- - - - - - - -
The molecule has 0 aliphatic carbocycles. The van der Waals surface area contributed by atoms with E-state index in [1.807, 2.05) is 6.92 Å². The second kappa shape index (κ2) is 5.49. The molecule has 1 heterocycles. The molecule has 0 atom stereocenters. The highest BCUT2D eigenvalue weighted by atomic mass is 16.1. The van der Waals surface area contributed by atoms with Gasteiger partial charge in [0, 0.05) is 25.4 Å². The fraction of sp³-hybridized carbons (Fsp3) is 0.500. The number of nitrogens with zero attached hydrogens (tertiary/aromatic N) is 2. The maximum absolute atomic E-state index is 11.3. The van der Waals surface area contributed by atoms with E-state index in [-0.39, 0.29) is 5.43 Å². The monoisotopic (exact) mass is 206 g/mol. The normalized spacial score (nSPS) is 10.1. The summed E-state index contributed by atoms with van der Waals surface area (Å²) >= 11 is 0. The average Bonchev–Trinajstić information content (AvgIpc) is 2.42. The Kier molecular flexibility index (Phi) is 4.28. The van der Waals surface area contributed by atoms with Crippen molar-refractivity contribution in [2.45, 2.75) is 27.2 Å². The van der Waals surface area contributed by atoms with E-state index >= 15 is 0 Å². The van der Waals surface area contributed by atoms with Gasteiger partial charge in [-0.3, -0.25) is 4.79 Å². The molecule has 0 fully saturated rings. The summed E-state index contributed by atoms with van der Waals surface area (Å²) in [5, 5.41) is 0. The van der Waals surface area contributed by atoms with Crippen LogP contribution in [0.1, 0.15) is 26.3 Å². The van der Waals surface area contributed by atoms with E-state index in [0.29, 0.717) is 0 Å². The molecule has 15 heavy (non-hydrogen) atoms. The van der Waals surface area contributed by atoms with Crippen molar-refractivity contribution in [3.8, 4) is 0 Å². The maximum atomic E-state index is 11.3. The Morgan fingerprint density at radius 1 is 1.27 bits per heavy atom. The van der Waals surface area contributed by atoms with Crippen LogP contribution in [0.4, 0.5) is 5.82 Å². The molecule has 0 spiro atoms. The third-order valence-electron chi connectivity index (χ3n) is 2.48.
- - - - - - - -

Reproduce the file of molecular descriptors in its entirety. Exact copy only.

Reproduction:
The molecule has 0 aliphatic carbocycles. The van der Waals surface area contributed by atoms with E-state index in [1.807, 2.05) is 6.92 Å². The second kappa shape index (κ2) is 5.49. The molecule has 1 heterocycles. The molecule has 0 atom stereocenters. The highest BCUT2D eigenvalue weighted by atomic mass is 16.1. The van der Waals surface area contributed by atoms with Gasteiger partial charge in [0, 0.05) is 25.4 Å². The fraction of sp³-hybridized carbons (Fsp3) is 0.500. The number of nitrogens with zero attached hydrogens (tertiary/aromatic N) is 2. The maximum absolute atomic E-state index is 11.3. The van der Waals surface area contributed by atoms with E-state index in [-0.39, 0.29) is 5.43 Å². The monoisotopic (exact) mass is 206 g/mol. The normalized spacial score (nSPS) is 10.1. The summed E-state index contributed by atoms with van der Waals surface area (Å²) >= 11 is 0. The average Bonchev–Trinajstić information content (AvgIpc) is 2.42. The Kier molecular flexibility index (Phi) is 4.28. The van der Waals surface area contributed by atoms with Crippen molar-refractivity contribution in [2.45, 2.75) is 27.2 Å². The van der Waals surface area contributed by atoms with E-state index >= 15 is 0 Å². The van der Waals surface area contributed by atoms with Gasteiger partial charge in [-0.3, -0.25) is 4.79 Å². The molecule has 0 fully saturated rings. The summed E-state index contributed by atoms with van der Waals surface area (Å²) in [5, 5.41) is 0. The van der Waals surface area contributed by atoms with Crippen LogP contribution in [0.1, 0.15) is 26.3 Å². The van der Waals surface area contributed by atoms with E-state index in [0.29, 0.717) is 0 Å². The molecule has 15 heavy (non-hydrogen) atoms. The van der Waals surface area contributed by atoms with Crippen molar-refractivity contribution in [3.8, 4) is 0 Å². The maximum atomic E-state index is 11.3. The Morgan fingerprint density at radius 1 is 1.27 bits per heavy atom. The van der Waals surface area contributed by atoms with Crippen LogP contribution in [0.4, 0.5) is 5.82 Å². The molecule has 0 spiro atoms. The third-order valence-electron chi connectivity index (χ3n) is 2.48.